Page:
Networks

The concept of a worldwide of networks of information was introduced long before the technology used to build the internet. The first workable prototype came in the late 1960s with the creation of ARPANET(The Advanced Research Projects Agency Network). The famous TCP/IP, or Transmission Control Protocol and Internet Protocol, was developed by Robert Kahn and Vinton Cerf in the 1970s. In the 1980s, research by Tim Berners-Lee gave birth to the World Wide Web, linking hypertext documents into an information system, making them accessible from any node on the network (History of Internet). The implementation and the evolution of the internet has improved ever since. Today, for most users, the internet feels like smoke and mirrors since requiring everyone to understand the technical implementation will be way too harsh. However, as software developers, they are much more likely to deal with networks sometime in life. This article is meant to unveil technical details of networks mainly from a programmer’s perspective so the focus will be put on the software side.

The OS View of Networks

For the operating system, the network is perceived as an extra device. The Network Interface Controller(NIC), which is a hardward device used to connect the computer to a computer network, is added to the bus.The data can be transferred to/from memory to NIC through two methods: DMA or memory-mapped I/O. DMA refers to direct memory access. The name suggests that the hardware is able to read or write memory without the involvement of CPU. On the other hand, memory-mapped I/O means the CPU can control the hardware to read or write specific memory addresses, which means the CPU is doing the job of writing/reading to/from memory. DMA is usually used for high-bandwidth operations such as disk I/O while memory-mapped I/O is used in low-bandwidth operations like change control bits.

Layers of Network

The OSI (Open Source Interconnection) 7 Layer Model devides network communication into seven layers. Here I will discuss each layer and its corresponding function. Starting from the lowest one:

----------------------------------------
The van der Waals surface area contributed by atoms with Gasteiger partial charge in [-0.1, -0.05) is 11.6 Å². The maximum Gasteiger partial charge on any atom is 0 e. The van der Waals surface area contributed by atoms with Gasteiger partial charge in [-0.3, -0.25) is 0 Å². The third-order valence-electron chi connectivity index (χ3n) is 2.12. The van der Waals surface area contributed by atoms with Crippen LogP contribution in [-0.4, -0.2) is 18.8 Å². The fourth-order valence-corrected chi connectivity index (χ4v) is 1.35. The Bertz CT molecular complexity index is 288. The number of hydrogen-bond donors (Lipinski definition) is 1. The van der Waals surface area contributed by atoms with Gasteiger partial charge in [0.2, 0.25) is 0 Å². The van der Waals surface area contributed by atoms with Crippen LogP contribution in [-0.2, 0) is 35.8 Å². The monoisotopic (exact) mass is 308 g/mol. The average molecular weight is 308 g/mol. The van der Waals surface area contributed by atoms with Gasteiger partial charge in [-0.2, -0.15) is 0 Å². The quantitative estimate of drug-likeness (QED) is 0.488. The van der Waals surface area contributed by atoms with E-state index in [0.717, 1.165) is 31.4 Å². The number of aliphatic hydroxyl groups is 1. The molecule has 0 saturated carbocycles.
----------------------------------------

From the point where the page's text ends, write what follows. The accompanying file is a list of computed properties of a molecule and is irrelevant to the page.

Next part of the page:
Layer 1: This layer is the physical layer which is concerned with the transmission of unconstructed raw bit stream over the physical medium. Thus the protocal data unit(PDU) is bit for this layer.

Layer 2: This is the data link layer. Its function is in charge of reliably transfer the data frames between two nodes connected by a physical layer. The PDU of this layer is frame.

Layer 3: This is the network layer. This layer is in charge of structuring and managing a multi-node network. Examples includes addressing, routing, and load control. The PDU for this layer is packet.

Layer 4: This is the transport layer. It is used to deliver messages error-free, in sequence, and without duplications or losses. The PDU of this layer is segment/datagram(segment for TCP, datagram for UDP).

Layer 5: This is the session layer. It allows session establishment between process running on different stations. Layer 5 is often OS/Library. From here, the PDU will generalized to data.

Layer 6: This is the presentation layer. As the name suggests, it formats the data and present it to the application layer. It can be viewed as the translator for the network. It is usually OS/Library.

Layer 7: The final layer is called the application layer. It serves as the window for the users and appliaction processes to access the network.

Note the Department of Defense Four-Layer Model has only four catagories: the Network Access Layer(layer 1-2), the Internet Layer(layer 3), the Host-to-Host Layer(layer 4), and the Process Layer(layer 5-7).

More on Layer 2 Network

There are three types of layer 2 networks: System Area Network(SAN), Local Area Network(LAN), and Wide Area Network(WAN).

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Author | Edward Hu

Currently a student in University of Texas at Austin and conducting heterogeneous computing research.